Some commodity companies have an emergency valve they can pull as the doors to the debt markets rapidly close on them. They can simply borrow on revolving credit lines provided by big Wall Street banks and use that to pay off debt. But that maneuver is about to get tested.
Earlier this month, Brazilian mining company Vale drew $3 billion of its $5 billion revolving credit facility to repay $1 billion of maturing bonds, according to Bloomberg Intelligence analyst Richard Bourke. And Kinder Morgan may do the same as it faces about $750 million of maturing debt, Barclays analysts Harry Mateer and Greggory Price said in a note Wednesday. This will be the first year the analysts can recall that the energy company won't issue bonds, they noted.
On an earnings call Wednesday, Rich Kinder, the company's chairman, said that the market was the toughest he's ever seen and that fundamentals didn't seem to matter in energy markets. He said he was seeing "chicken-little, sky-is-falling'' market conditions. The company, North America's biggest oil pipeline operator, posted a net loss of $611 million in the fourth quarter amid the worst energy market collapse since the 1980s.
Indeed, no speculative-grade energy companies have sold dollar-denominated bonds this year, and only about five investment-grade energy corporations have managed to sell U.S. bonds, data compiled by Bloomberg show. A growing number of speculative-grade energy companies are engaging in distressed-debt exchanges, although that comes with risks as well.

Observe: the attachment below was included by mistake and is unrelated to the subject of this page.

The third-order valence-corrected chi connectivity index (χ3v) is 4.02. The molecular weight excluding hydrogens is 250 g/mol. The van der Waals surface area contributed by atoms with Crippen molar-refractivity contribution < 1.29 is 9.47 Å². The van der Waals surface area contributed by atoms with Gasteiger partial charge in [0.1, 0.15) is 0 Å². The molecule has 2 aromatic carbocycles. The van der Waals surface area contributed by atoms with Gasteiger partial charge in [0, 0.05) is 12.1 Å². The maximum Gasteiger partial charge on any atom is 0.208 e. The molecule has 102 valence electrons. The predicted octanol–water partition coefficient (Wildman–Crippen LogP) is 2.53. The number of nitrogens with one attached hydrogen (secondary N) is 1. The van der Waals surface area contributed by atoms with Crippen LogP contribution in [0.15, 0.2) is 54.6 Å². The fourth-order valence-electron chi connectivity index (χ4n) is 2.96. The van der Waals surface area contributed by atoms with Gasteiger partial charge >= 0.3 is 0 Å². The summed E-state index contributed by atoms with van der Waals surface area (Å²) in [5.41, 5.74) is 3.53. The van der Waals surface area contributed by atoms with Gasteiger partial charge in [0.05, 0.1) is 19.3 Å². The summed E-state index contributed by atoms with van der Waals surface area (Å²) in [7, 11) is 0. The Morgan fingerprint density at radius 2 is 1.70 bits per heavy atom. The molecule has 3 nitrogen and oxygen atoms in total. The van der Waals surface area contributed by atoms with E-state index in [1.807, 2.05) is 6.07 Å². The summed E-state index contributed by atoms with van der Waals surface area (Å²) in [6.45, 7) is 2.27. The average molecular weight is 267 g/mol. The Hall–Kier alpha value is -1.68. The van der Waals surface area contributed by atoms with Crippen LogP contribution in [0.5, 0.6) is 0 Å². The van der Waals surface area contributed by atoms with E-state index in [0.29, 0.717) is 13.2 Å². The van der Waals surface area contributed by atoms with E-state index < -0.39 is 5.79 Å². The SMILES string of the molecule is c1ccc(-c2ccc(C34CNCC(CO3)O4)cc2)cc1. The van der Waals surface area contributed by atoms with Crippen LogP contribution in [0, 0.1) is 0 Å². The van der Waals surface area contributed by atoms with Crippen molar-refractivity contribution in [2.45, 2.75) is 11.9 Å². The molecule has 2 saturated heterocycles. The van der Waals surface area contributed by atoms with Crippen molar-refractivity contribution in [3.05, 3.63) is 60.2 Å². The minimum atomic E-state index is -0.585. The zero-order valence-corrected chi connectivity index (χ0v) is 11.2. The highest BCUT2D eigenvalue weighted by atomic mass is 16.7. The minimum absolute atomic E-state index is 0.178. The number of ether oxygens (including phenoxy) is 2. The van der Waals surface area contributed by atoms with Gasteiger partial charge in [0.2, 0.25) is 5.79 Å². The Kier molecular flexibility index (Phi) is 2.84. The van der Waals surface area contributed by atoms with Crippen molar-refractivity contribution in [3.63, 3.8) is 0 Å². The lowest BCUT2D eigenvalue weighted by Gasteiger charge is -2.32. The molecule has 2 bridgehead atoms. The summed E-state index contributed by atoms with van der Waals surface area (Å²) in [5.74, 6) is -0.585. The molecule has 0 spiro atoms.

For example, Cliffs Natural Resources forked over almost $70 million of cash to buy back some of its bonds at 55 cents on the dollar last year only to have those bonds plummet to 18 cents. In other words, they wasted their dwindling free cash on what essentially proved to be a bad deal.
Other companies are trying to secure loans from brave distressed debt investors, although those investors will demand nosebleed-high premiums.
In comparison, drawing down on an existing credit line seems like a good option for companies
Of course, ripple effects emerge from this. First, such a move perpetuates leverage that was built into the energy market at a time when oil prices were three times as high as they are now. Companies would essentially be leaning on big financial firms to support them until either debt markets reopen to them or oil prices rebound, neither of which is guaranteed to happen anytime soon.
Second, there's a question of what happens to the big Wall Street banks that are already girding for energy-loan related losses. Four of the biggest U.S. banks, Bank of America, Wells Fargo, Citigroup and JPMorgan Chase, have set aside more than $2.5 billion combined to cover souring energy loans, according to Bloomberg News's Asjylyn Loder.
If energy companies start drawing down on credit lines, banks will have to determine whether the debt is secured, how much the underlying assets may now be worth and how much in additional capital they may have to put aside to offset the increasing risk.
Wall Street banks have so far reiterated their commitment to their corporate clients, who've padded their balance sheets over the past seven years with lucrative debt underwriting fees.
"We continue to support clients while managing lending limits and actively engaging with stressed borrowers," Bank of America's Chief Financial Officer Paul Donofrio said this week in a call with analysts.
Those clients, especially the ones in the energy sector, may soon test that commitment as they seek shelter from the credit storm.
This column does not necessarily reflect the opinion of Bloomberg LP and its owners.
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